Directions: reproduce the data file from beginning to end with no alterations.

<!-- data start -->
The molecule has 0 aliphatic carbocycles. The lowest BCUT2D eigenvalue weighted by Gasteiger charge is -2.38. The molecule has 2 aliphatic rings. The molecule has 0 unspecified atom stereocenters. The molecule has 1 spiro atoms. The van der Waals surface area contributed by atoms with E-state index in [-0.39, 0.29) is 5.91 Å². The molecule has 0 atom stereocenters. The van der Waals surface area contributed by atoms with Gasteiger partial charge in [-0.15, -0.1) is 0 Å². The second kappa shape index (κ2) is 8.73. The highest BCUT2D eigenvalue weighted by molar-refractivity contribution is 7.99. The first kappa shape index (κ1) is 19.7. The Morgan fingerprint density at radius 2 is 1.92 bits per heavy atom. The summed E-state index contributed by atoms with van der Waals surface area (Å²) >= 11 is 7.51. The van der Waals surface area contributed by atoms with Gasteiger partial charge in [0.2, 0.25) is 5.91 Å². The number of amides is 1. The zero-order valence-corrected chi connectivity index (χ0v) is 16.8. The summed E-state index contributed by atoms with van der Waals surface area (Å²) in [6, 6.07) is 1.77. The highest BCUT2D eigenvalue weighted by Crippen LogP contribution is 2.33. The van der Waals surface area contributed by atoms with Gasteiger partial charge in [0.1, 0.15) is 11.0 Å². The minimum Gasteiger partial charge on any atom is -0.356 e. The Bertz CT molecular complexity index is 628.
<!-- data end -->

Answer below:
The molecule has 0 aliphatic carbocycles. The lowest BCUT2D eigenvalue weighted by Gasteiger charge is -2.38. The molecule has 2 aliphatic rings. The molecule has 0 unspecified atom stereocenters. The molecule has 1 spiro atoms. The van der Waals surface area contributed by atoms with E-state index in [-0.39, 0.29) is 5.91 Å². The molecule has 0 atom stereocenters. The van der Waals surface area contributed by atoms with Gasteiger partial charge in [-0.15, -0.1) is 0 Å². The second kappa shape index (κ2) is 8.73. The highest BCUT2D eigenvalue weighted by molar-refractivity contribution is 7.99. The first kappa shape index (κ1) is 19.7. The Morgan fingerprint density at radius 2 is 1.92 bits per heavy atom. The summed E-state index contributed by atoms with van der Waals surface area (Å²) >= 11 is 7.51. The van der Waals surface area contributed by atoms with Gasteiger partial charge in [0.2, 0.25) is 5.91 Å². The number of amides is 1. The zero-order valence-corrected chi connectivity index (χ0v) is 16.8. The summed E-state index contributed by atoms with van der Waals surface area (Å²) in [6, 6.07) is 1.77. The highest BCUT2D eigenvalue weighted by Crippen LogP contribution is 2.33. The van der Waals surface area contributed by atoms with Gasteiger partial charge in [0.1, 0.15) is 11.0 Å². The minimum Gasteiger partial charge on any atom is -0.356 e. The Bertz CT molecular complexity index is 628.